I’m reading a great book my friend gave me – 28 Stories of AIDS in Africa by Stephanie Nolen. It’s a book of incredible stories of people who are making a difference in Africa working with people with AIDS and many of them living with AIDS themselves. These past couple of months have been an education for me in AIDS. My husband Greg and I attended the Global Summit on AIDS in California at the end of November then traveled to Uganda the beginning of December. The trips weren’t really designed to coincide, but the coincidence made quite an impact on me.
We don’t hear much about AIDS treatment here in the US because new antiretroviral drugs (ATVs) have made living with AIDS very different and basically treatable. It’s not a cure, but people can live healthy for years with AIDS. At first, it was only for those in developed countries because of the cost of the drugs, and get this, doctors literally thought people in developing areas could not keep up with the strict schedule for drug taking. Doctors Without Borders proved it could be done even in areas plagued with conflict and civil war.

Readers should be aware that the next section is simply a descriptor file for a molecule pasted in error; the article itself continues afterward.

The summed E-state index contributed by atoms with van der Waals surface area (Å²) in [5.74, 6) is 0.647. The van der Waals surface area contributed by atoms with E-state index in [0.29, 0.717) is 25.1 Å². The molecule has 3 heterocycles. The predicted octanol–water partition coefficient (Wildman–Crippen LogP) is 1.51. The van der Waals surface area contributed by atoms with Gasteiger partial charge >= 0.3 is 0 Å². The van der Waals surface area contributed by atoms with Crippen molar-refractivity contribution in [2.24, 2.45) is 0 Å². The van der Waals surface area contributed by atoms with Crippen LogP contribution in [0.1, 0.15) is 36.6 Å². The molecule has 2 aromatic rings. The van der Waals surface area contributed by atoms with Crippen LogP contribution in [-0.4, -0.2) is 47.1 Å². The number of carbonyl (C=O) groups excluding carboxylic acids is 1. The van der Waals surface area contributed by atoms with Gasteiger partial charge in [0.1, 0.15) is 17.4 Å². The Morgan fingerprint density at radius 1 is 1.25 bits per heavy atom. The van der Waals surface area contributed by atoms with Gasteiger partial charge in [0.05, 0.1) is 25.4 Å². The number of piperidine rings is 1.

Back to the book, it’s full of hope…and the renews the belief that one person can make a difference. Each person has their own story and their own mission. And each is leaving a legacy in a desperate place.